In some cases, a "1%" part may be nothing more than a "5%" part whose deviation from spec is sufficiently below 1% that the part's behavior can be relied upon to be within 1% of spec throughout its lifetime under all conditions where it may be used. In other cases, however, materials whose characteristics are stable within a fraction of a percent may be more expensive than those which are less stable.

In many applications where any resistance within 5% of nominal value would be as good as any other, it may be cheaper to make a part whose initial value is within 3% of nominal, out of materials which could drift 2% due to aging and other factors, than it would be to make a part that was within 4.9% of nominal using materials that would be stable within 0.1%. In such applications, so-called "1%" parts would likely be very different from 5% parts, and substitution of the latter for the former would be ill-advised, even if the parts were pre-screened for initial values. Only if one had precise specifications regarding how parts might change with time, and exactly what changes would be tolerable in the target application, would such substitution be appropriate (e.g. if the target application specified 1% parts, but its actual requirement was that components be within 2.5%, and if parts could be guaranteed to drift by no more than 2%, then one could be safe if parts were screened to be significantly less than 0.5% away from nominal). In most cases, however, the cost differential for simply using 1% parts would be less than the extra effort required to use the lower-quality ones.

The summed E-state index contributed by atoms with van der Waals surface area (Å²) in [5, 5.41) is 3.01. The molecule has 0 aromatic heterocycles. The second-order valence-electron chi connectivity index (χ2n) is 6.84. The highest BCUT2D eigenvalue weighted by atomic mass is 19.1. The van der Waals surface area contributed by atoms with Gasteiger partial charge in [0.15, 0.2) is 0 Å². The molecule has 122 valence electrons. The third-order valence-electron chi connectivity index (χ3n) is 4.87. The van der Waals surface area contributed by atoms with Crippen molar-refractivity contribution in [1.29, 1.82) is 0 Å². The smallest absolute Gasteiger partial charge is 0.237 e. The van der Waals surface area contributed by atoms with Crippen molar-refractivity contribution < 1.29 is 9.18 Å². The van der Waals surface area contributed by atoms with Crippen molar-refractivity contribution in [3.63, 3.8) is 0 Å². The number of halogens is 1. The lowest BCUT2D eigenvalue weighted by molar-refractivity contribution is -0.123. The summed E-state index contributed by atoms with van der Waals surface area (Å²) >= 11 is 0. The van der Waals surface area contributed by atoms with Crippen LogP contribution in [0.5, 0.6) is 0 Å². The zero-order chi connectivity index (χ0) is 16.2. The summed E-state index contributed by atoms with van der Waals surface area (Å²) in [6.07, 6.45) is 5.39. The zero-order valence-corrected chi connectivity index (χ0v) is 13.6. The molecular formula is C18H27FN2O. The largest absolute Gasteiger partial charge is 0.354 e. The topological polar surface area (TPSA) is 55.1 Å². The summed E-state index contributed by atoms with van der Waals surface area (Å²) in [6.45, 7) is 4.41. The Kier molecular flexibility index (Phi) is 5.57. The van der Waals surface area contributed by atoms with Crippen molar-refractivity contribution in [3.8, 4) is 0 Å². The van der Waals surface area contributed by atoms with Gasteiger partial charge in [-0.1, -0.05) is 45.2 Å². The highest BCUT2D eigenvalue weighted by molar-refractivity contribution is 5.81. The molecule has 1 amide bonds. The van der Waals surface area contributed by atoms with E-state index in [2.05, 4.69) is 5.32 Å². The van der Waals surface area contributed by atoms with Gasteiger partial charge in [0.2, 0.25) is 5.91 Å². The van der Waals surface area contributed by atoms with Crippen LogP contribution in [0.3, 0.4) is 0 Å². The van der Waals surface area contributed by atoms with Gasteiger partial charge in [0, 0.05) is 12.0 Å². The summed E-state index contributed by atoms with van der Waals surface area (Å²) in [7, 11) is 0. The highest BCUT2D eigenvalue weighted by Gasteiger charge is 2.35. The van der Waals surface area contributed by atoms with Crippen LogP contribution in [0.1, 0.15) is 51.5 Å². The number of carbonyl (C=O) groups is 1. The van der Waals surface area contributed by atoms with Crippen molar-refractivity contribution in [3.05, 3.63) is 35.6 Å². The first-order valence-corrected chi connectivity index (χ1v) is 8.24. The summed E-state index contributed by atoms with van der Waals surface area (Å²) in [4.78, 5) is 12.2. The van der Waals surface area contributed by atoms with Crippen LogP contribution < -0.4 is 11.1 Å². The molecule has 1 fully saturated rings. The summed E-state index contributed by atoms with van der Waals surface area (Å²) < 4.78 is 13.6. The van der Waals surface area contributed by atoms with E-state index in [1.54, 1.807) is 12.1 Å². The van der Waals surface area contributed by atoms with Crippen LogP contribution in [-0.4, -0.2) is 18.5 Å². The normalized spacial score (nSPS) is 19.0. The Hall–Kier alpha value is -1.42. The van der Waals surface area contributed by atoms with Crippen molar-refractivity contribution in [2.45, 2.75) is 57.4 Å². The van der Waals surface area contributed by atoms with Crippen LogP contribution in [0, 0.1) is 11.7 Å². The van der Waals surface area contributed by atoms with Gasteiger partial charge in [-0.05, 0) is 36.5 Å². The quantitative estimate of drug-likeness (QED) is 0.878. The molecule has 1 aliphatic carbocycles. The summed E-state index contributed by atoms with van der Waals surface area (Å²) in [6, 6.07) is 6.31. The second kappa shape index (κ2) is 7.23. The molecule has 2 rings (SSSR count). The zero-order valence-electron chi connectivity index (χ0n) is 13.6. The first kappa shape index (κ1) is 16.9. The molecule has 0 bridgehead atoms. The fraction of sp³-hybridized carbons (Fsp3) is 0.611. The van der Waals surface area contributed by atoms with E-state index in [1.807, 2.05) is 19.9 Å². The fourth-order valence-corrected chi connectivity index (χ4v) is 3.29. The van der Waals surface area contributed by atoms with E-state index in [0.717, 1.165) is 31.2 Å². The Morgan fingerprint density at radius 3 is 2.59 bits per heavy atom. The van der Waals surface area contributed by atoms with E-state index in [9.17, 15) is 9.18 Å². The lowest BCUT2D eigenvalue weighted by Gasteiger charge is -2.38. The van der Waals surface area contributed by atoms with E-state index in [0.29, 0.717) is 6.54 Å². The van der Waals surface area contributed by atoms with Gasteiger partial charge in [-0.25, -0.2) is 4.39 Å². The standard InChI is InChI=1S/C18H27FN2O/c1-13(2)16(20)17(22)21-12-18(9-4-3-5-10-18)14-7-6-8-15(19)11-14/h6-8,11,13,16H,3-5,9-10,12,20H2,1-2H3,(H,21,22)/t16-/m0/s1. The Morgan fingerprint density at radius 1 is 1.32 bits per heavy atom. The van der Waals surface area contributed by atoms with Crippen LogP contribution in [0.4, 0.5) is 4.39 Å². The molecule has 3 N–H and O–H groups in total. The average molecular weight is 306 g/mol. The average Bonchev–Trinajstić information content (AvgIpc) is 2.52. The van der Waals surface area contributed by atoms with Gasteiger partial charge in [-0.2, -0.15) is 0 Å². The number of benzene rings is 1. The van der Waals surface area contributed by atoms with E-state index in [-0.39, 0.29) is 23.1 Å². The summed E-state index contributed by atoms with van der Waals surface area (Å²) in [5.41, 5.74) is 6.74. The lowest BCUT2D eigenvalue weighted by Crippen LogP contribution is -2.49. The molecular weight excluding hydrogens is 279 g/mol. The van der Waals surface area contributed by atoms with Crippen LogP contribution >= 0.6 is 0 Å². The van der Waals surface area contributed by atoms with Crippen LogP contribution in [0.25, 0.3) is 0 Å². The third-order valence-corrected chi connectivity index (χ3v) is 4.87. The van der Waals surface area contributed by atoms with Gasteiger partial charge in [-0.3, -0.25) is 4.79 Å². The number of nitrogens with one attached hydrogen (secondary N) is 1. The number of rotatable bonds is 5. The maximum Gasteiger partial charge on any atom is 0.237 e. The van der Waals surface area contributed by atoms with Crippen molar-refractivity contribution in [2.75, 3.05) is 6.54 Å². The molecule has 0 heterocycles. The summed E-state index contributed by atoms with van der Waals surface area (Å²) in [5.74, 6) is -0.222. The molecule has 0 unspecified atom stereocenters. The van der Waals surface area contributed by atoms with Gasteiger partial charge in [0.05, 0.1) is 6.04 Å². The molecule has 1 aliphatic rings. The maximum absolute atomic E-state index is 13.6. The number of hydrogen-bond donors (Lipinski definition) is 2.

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What you want to do is fine, and is fine for any one-off project where you're measuring every resistor. It could be that the value needs to be within 1%, but just as likely, the designer didn't want to screw around with less than 1% resistors. There really is no reason to design in 10% resistors in 2015, even if cost is a concern.

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  • \$\begingroup\$ Depends on your volume if 10% makes sense. Agree with your answer part though. \$\endgroup\$ – Some Hardware Guy Mar 1 '15 at 15:46
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    \$\begingroup\$ Just did a quick comparison of a 0805, 1k resistor in 1% and 5%(no 10% available). The piece price difference on a reel is $0.00057. Management at my company would laugh about trying to save 57 hundred thousandths of a penny. I would imagine that is the case for anyone not selling millions of something. \$\endgroup\$ – Matt Young Mar 1 '15 at 15:58
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    \$\begingroup\$ You mean 5.7 hundredths of a penny \$\endgroup\$ – Scott Seidman Mar 1 '15 at 16:02
  • \$\begingroup\$ Right that's my point millions of units times multiple resistors in a low margin business. More if you are not in the US. \$\endgroup\$ – Some Hardware Guy Mar 1 '15 at 16:03
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    \$\begingroup\$ @ScottSeidman Yeah, that, orders of magnitude. \$\endgroup\$ – Matt Young Mar 1 '15 at 16:08
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Depends on if you need the stability of a 1% part. A 10% will almost certainly be something unstable like carbon film while a 1% will be metal film.

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Simple answer, For a one off project use the 10% resistor that measures in spec

Two reasons to use a 1% resistor 1. Accuracy, resistance value is within +/- 1% of what you want 2. More values available, With 1% resistors you have more nominal values to work with.

With 5% and 10% resistors the catalog of values is a smaller number. The 1% resistor values go in smaller steps.